Words by Madeleine gregory
As we celebrate Pride, The Frontline shares the work of Uýra Sodoma, an Indigenous nonbinary performance artist who is dedicated to saving the Brazilian Amazon.
Within minutes of first seeing Uýra Sodoma on screen, she’s poison dart frog yellow, save for two black eyes. Her whole body is painted—head to toes to fingertips—and she’s crawling, fluidly shifting her weight in a movement that rustles the fronds around her neck and lifts the leaves sprouting from the top of her head. She backs up, and the world gets quiet, making way for a sharp animalistic hiss and a tumbling wave of thunder. She rises, responding to her environment first, then to the sound of her name.
This is the second scene in Uýra: The Rising Forest, a new documentary that debuted at the Frameline Film Festival—the world’s largest LGBTQIA+ film festival—in the San Francisco Bay Area last week. It is a documentary in the sense that it centers on the real life of a real person, but its structure is loose and impressionistic, trying to submerge you in Uýra’s world rather than explain it to you. That’s largely because its focus is so fluid: Uýra is the spirit that moves through trans nonbinary educator, activist, and biologist Emerson Pontes.
Pontes responds to both Emerson and Uýra, acknowledging Uýra as a presence who has always been with them. Pontes flows between they/them and she/her pronouns, speaking as both Uýra and themself. Uýra speaks through Pontes because she has something important to say: the forests that birthed her, the wide and riotous Amazon, are dying and must be saved. Her performances—the bright paint, the draped-on moss—are part of her teaching practice that aims to reconnect people to themselves and to the land.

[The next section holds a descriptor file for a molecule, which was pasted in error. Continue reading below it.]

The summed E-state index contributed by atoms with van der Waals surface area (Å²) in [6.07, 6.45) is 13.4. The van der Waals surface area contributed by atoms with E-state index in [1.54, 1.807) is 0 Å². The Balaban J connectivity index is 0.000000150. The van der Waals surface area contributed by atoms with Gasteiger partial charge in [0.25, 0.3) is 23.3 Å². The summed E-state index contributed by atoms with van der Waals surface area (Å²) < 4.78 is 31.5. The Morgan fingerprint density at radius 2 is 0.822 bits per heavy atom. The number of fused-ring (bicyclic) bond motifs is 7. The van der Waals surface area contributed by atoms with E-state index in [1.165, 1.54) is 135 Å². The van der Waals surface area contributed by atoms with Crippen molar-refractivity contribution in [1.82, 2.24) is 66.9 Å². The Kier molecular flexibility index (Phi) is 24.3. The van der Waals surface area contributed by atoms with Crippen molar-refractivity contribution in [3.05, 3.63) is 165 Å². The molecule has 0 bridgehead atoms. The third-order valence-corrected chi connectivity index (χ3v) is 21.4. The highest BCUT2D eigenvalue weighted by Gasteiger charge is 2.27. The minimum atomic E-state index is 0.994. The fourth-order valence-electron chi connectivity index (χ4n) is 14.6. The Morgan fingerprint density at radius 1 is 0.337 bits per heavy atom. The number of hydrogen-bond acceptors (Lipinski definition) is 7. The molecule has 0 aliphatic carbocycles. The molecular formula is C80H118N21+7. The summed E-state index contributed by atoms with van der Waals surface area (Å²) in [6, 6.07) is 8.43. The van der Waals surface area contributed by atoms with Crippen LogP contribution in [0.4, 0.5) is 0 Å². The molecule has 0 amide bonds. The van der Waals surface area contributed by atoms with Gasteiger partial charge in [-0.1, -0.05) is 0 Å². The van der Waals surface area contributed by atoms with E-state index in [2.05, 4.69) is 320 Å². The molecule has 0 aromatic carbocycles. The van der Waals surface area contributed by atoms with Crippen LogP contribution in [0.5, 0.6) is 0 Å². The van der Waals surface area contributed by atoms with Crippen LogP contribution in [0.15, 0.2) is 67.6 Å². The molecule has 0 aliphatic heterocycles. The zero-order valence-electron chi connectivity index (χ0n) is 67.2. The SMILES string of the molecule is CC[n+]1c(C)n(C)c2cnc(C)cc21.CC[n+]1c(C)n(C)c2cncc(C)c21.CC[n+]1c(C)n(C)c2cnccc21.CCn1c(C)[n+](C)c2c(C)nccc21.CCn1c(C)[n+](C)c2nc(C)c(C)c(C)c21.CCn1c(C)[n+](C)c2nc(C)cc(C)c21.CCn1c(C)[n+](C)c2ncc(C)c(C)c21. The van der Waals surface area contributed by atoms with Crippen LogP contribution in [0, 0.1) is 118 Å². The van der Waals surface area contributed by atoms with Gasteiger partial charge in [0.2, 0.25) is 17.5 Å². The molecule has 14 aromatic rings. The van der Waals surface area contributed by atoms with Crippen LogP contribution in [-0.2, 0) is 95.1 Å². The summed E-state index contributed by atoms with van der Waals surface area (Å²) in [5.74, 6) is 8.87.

Her lessons take many forms. Sometimes, she’ll dress in an elaborate costume and position herself in a trash-filled creek in her home city of Manaus, shouting up to passersby on the bridge about the dangers of pollution. Other times, she’ll gather kids around in a circle—made-up or bare-faced—to teach them about the health of the water or the spirit guardians of the trees. In one scene in the film, she helps children put on a play about the forest.
“All collective experiences are educational experiences,” Pontes said, speaking in Portuguese with producer João Henrique Kurtz translating. “The dirt, the river, people sitting around me. That’s the place that inspires me: these huge circles, these huge communities.”
Brazil, where Pontes has spent their whole life, is a dangerous place to be a trans environmental educator. In 2021, it led the world in number of trans people murdered and came in third in number of activists killed. Brazil’s president, far-right Jair Bolsonaro, has only made things worse: he is vocally homophobic and has brought the Amazon Rainforest to the brink of collapse by enacting policies that prioritize business over conservation and Indigenous rights. Deforestation has skyrocketed under his leadership: Brazil lost over 3.7 million acres of primary forest in 2021 alone—over 40% of all tropical forest loss last year.